Barclay’s examination of the images in the Warner collection is broken down into three general categories: images of martial masculinity, images of “savage beauty,” and images that reinforce stereotypical beliefs about the division of labor in indigenous societies. Barclay argues that in the first two of these categories, the subjects of the photos were anonymized. The subjects were also presented in traditional or prestige garments that did not accurately depict what they actually wore on a day-to-day basis in an attempt to make them appear exotic. Warner’s personal snapshots showed a much more integrated and modern indigenous population, but images of mixed dress or use of modern items was absent from the commercial images, all of which were derived from official outlets or government sources.
The colonial government was preventing people from taking photographs of their own while handing out postcards that perpetuated the narrative of the timeless native. Why would the colonial government be interested in presenting the aborigines as timeless and pre-modern? How would images showing the successful modernization efforts of Japan’s colonial government not have served Japan’s purposes? Would it not have validated their position as bringers of civilization? The answer can perhaps be found in Leo Ching’s analysis of “The Savage,” in which Ching attempts to set the psychological backdrop for his later analysis of Japanese propaganda stories.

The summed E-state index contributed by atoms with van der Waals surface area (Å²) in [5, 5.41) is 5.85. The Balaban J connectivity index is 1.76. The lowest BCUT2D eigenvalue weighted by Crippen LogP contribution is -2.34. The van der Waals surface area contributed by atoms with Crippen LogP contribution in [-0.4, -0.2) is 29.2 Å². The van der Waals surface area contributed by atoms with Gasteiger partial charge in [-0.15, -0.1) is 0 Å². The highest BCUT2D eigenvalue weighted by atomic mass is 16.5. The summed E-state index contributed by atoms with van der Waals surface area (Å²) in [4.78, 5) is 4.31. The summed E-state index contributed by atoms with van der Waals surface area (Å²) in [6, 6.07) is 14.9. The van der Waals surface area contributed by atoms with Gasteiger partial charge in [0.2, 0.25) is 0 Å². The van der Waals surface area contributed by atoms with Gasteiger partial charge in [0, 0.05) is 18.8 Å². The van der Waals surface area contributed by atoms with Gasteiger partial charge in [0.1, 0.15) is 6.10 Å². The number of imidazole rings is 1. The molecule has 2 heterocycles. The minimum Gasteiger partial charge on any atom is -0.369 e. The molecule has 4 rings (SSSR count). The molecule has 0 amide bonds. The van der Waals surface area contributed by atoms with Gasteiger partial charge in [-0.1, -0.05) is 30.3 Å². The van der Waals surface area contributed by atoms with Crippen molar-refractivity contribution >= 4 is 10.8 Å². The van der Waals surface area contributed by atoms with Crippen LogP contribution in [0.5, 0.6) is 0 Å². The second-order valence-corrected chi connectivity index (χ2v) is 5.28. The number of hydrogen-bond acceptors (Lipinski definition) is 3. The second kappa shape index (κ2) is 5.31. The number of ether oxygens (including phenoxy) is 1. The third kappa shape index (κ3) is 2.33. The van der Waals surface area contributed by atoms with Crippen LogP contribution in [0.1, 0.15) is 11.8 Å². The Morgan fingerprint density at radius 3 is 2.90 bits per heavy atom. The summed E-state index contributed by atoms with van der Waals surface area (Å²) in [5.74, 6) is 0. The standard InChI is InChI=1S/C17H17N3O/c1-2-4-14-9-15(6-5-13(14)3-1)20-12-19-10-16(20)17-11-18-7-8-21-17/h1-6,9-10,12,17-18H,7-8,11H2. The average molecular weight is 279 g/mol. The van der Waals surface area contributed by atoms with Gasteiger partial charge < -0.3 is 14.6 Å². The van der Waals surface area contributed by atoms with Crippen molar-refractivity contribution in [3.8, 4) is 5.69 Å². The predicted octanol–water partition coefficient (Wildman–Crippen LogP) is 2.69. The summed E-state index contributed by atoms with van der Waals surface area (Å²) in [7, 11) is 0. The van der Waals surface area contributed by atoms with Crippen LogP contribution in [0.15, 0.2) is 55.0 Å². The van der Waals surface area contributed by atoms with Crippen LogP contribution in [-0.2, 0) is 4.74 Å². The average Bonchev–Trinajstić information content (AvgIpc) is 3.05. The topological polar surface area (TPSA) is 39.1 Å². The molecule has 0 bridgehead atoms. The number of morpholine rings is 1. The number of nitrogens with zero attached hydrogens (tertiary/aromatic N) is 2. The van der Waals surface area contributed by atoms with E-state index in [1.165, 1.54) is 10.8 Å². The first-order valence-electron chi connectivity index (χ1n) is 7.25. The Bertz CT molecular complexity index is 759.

Like Barclay, in “Savage Construction and Civility Making: The Musha Incident and Aboriginal Representations in Colonial Taiwan,” Leo Ching analyzes media to uncover the propaganda narrative being promoted by the colonial government. Rather than examining images and postcards, Ching focuses primarily on two popular representations of aborigines from the 1910s and 1930s, “The Story of Goho” and “The Bell of Sayon.” First, however, he tries to explain the Japanese mentality towards colonialism through an analysis of “The Savage,” a story that shows the Japanese understood the inherent contradictions in using colonialism to become part of the civilized world.
The main character, Takawa, strives to become more savage because in savagery he sees an inherent nobility. He finds himself repulsed by the indigenous woman who is mimicking Japanese civility, because in her, he sees a reflection of the colonial Japanese, civilized on the outside, savage on the inside. This story helps to explain why so many Japanese visitors to aboriginal areas, like those mentioned in the travel accounts analyzed by Naoko Shimazu in “Colonial Encounters: Japanese Travel Writing on Colonial Taiwan,” found it so deeply unsettling to see the aborigines becoming assimilated into Japanese culture. Without the stereotypical savage as a counterpoint to Japanese civility, the Japanese were forced to confront the savage nature of subjugating another people. Perhaps this is why the image of a timeless savage was so popular as a postcard motif, or why it was used so prolifically by the colonial administration to maintain that distinction between Japanese and Other.